I imagine that I will eventually get around to posting on William Stringfellow. Reading his theological biography by Anthony Dancer is helping me make connections in a better than intellectual way. In the meantime, here is a portion from Rowan Williams’ foreword to Dancer’s work on Stringfellow:

William Stringfellow is one of those people who is impossible to classify easily, and who is an equally unsettling figure for partisans of all complexions. A passionate radical, committed to the poor and to a variety of “progressive” causes, he was a scathing critic of the reduction of Christianity to social service. A persistent proclaimer of the absolute authority of the Bible, he was perpetually in conflict with fundamentalists and deeply hostile to what he regarded as defensive, moralistic, or pietistic readings. Identified by the greatest Protestant theologian of the twentieth century as the man that America should be listening to, he never held an academic post or indeed any significant public role…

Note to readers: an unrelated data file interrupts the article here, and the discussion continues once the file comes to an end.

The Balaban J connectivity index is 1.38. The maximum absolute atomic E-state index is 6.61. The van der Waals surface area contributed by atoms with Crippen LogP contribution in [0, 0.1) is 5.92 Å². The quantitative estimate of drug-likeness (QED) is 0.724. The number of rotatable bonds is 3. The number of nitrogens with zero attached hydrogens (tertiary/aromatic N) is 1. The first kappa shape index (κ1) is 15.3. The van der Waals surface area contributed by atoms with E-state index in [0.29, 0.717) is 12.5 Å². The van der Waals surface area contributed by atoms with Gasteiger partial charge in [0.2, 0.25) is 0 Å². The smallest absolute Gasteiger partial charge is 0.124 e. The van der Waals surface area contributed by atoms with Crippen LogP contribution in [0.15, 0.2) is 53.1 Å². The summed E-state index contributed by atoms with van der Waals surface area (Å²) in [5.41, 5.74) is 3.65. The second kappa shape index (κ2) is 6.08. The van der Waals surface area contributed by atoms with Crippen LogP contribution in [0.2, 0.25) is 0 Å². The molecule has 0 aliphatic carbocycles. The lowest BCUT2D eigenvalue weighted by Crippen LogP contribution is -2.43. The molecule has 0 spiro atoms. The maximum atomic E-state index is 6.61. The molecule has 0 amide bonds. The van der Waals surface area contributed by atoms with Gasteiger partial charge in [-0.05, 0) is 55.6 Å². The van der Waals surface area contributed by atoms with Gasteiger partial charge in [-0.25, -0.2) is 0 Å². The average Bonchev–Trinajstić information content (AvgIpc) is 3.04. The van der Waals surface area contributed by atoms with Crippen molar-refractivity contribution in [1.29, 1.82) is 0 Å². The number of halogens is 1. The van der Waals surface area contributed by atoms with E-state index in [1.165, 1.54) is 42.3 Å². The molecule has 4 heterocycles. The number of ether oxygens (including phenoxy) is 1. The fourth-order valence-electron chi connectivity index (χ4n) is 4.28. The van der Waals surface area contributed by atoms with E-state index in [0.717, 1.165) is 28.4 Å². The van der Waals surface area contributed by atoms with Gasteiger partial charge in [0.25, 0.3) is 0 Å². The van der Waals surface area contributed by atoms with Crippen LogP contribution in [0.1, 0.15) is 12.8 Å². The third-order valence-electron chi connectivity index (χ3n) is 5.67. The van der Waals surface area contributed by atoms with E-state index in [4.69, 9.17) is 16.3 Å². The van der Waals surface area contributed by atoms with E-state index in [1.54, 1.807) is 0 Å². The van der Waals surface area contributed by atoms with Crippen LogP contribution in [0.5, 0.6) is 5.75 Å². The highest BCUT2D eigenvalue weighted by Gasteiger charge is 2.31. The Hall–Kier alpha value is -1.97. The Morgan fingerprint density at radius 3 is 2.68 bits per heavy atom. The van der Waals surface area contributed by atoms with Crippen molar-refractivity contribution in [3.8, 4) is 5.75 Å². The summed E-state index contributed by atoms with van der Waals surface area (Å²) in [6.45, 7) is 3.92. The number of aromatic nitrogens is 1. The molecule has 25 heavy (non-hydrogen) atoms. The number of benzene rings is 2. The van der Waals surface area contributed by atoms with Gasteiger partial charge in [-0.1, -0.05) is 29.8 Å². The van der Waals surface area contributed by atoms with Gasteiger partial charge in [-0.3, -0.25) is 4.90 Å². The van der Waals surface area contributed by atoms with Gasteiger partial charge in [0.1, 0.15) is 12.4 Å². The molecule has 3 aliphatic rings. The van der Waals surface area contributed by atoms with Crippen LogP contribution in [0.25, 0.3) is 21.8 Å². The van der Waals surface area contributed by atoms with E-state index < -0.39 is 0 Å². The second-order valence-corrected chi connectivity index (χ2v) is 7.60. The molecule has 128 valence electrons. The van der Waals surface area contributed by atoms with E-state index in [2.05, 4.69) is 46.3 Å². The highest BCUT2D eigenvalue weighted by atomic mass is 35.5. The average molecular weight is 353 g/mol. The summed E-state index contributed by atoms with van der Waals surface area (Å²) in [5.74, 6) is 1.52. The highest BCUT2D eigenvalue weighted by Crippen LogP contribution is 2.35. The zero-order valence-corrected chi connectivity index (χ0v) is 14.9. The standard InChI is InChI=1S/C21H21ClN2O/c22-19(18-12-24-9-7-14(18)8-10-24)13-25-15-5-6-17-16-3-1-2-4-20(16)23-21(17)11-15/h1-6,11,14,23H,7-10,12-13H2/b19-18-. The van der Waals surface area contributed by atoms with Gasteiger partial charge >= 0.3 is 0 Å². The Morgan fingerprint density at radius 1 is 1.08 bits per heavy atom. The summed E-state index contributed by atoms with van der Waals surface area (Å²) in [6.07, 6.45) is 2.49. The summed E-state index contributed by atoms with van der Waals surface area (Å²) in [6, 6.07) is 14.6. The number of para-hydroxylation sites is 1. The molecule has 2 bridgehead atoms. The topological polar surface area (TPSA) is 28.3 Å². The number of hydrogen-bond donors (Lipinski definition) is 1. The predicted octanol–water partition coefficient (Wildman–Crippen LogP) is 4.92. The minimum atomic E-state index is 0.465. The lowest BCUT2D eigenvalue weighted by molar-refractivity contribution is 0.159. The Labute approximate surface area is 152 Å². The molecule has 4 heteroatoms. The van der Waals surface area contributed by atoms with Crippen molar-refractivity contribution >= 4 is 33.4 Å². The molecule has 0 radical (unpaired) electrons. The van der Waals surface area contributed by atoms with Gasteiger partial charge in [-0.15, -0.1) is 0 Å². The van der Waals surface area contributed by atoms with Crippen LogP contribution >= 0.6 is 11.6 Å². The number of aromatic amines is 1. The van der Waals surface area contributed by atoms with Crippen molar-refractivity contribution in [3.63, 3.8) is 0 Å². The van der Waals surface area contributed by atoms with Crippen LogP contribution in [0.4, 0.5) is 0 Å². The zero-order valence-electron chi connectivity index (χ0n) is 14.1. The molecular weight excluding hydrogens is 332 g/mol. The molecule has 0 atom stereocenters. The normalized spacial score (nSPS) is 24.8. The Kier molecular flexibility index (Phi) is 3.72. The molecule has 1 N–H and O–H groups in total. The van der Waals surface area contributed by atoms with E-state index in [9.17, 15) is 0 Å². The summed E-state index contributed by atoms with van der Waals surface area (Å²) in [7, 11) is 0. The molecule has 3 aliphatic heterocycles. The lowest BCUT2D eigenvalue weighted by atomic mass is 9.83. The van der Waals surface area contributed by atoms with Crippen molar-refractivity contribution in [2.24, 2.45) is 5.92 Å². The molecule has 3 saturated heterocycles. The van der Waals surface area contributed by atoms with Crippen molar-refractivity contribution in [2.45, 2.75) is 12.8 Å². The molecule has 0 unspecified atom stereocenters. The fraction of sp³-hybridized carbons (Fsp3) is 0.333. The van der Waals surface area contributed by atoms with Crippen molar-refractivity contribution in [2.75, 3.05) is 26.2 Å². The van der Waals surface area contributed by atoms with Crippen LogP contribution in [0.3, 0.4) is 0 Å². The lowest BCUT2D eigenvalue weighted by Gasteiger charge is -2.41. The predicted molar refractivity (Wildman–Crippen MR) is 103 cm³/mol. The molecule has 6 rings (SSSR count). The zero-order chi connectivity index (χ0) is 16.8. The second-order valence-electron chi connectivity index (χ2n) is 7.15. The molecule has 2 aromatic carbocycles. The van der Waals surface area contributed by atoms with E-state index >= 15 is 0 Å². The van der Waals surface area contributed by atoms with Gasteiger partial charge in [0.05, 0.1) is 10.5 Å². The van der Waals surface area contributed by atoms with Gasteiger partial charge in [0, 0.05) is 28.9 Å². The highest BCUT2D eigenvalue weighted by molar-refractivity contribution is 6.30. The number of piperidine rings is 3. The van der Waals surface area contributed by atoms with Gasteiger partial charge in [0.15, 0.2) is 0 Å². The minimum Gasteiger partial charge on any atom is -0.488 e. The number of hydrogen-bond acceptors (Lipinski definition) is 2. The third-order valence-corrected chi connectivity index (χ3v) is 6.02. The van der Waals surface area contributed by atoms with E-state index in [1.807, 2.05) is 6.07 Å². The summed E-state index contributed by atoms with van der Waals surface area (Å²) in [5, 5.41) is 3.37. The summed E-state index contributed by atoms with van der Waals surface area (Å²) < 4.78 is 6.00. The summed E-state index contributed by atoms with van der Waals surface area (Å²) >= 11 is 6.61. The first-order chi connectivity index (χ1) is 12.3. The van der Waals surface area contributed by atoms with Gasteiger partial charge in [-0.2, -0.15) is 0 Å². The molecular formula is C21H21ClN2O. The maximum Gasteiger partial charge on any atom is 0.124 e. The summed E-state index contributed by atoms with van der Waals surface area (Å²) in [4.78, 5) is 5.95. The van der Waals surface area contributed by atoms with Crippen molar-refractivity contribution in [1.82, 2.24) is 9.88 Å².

At a time when the marriage of religiosity and fearfully defensive nationalism is as much in evidence as it ever was, and when the churches are showing an exceptional talent for throwing away any residual credibility by the bitterness of their internal quarrels, Stringfellow’s uncompromising witness to the biblical imperatives is water in a dry land. He still summons believers to say no, in Jesus Christ, to the power of death, as expressed in oppression, religious anxiety, moralizing superiority, and to say yes to the new creation, life in the “holy nation” which is called out as a sign to all human social existence of what God makes possible. I hope this book will send many back to Stringfellow’s own unique and disturbing work, so that the churches may again be challenged to be what they actually are for the sake of the world’s healing.

Rowan Williams, “Foreword,” in An Alien in a Strange Land: Theology in the Life of William Stringfellow, by Anthony Dancer, (Eugene: Wipf and Stock) 2011.